A slasher deck system also takes up a great deal of space. The sheer size of the system also sometimes permits logs to become crossed as they move across the deck on the chains. To correct such faulty positioning, the operator must pry the logs back into a correct position. This can at times be a very dangerous procedure both to the equipment and to personnel.
It is therefore an object of the present invention to provide a bucksaw apparatus and method which overcomes the drawbacks and limitations of the prior proposals. More specifically, the invention has as its objects the following:
(1) to provide a bucking system which gives the operator as much control as possible to cut logs of different lengths while removing defects and damaged portions;
(2) to develop a bucking system which is physically small, simple in construction, and low in initial and operating costs;
(3) the provision of a bucksaw system which may be continuously operated to reduce or eliminate the bottleneck present in existing systems at this point in the system; and
(4) the development of a bucksaw which can be substituted for existing cutoff and slasher deck systems without disrupting or requiring replacement of the remaining portions of the production line.
The present invention accomplishes the above objects by providing an apparatus for bucksawing a log while the log is being directed in a downstream direction along a path of travel. The apparatus includes: saw means for sawing the log; means for displacing the saw means into and out of the path of log travel to effect cutting of the log; clamp means for releasably gripping the log; means for reciprocating the saw means and the clamp means along the path of log travel; and control means including means for causing the saw means to be displaced into the path of log travel only when the saw means is traveling at the same velocity as the log, means for causing the clamp means to grip the log only when the clamp means is traveling at the log velocity and for causing the clamp means to release the log after a cut has been effected, and means for causing the reciprocating means to accelerate the saw means and the clamp means in a downstream direction up to the log velocity for sawing the log, and then causing the reciprocating means to index the saw means and the clamp means back in an upstream direction after the clamp means has released the cut log.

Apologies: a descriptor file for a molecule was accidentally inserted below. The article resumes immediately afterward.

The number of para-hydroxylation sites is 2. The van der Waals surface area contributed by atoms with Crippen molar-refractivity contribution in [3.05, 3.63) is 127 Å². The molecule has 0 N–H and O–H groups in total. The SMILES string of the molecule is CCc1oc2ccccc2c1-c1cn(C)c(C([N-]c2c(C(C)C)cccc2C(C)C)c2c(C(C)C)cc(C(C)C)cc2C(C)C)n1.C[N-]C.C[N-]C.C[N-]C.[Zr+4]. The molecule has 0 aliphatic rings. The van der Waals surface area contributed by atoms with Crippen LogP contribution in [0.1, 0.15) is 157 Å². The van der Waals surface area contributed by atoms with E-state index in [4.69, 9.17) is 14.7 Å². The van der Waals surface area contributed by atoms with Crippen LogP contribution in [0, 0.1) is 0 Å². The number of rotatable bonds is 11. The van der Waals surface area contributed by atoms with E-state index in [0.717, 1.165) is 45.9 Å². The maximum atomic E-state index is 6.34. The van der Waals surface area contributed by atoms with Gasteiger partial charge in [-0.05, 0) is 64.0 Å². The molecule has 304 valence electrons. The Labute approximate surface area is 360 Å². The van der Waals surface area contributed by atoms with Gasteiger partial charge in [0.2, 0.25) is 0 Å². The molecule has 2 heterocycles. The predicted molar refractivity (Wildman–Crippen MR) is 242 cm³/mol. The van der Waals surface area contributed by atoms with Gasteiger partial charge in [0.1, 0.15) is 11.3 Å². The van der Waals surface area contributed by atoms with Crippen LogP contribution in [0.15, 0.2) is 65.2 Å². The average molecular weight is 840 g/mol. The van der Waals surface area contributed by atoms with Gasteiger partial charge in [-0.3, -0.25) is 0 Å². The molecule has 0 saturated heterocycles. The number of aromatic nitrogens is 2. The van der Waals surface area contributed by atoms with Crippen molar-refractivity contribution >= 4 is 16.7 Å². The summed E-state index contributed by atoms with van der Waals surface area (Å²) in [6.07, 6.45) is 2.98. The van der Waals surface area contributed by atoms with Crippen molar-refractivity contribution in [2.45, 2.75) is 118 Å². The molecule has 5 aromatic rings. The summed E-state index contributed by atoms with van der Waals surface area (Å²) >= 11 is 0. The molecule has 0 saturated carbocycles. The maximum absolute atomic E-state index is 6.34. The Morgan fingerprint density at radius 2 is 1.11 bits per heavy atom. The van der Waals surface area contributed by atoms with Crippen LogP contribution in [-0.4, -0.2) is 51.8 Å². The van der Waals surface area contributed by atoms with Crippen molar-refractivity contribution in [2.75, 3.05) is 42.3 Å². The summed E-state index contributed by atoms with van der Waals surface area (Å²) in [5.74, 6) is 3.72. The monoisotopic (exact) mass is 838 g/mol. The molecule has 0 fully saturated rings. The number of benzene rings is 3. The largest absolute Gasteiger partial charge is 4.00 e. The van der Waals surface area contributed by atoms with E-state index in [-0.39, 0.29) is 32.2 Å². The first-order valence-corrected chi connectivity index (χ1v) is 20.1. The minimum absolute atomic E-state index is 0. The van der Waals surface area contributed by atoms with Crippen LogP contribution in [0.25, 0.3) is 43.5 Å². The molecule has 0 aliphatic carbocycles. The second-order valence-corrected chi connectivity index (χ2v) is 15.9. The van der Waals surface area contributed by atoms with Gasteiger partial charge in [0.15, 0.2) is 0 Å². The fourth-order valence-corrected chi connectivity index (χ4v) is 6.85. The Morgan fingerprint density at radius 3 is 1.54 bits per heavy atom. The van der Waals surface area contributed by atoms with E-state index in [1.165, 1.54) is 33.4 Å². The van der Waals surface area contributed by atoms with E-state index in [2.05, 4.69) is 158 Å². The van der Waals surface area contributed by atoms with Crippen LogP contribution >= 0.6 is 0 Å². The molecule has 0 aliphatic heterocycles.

The method aspect of the invention provides a method of bucksawing a log while the log is traveling. The method includes the following steps: feeding a log to be cut in an endwise, downstream path of travel; accelerating log clamp means and saw means along the path of log travel; clamping the log with the log clamp means when the speed of the log, the log clamp means and the saw means are the same; displacing the saw means into the log once the log is clamped to cut the log; retracting the saw means once the cut has been complete; unclamping the now-cut log; and indexing the log clamp means and the saw means back to their original positions.
These and other objects, features, and advantages of the present invention will become evident as this description continues and when reference is made to the accompanying drawings.
FIG. 1 is a side elevation, partially broken away view of a first embodiment of the present invention, showing the saw carriage in its home, upstream-most position;
FIG. 2 is a top plan view of the embodiment of FIG. 1;
FIG. 3 is an endwise sectional view taken along line 3--3 of FIG. 1, showing the saw blade and the log clamps in retracted and extended positions;
FIG. 4 is a fragmentary side elevational view of the first embodiment; and
FIG. 5 is a somewhat simplified, schematic diagram of the preferred hydraulic system used with the depicted embodiment.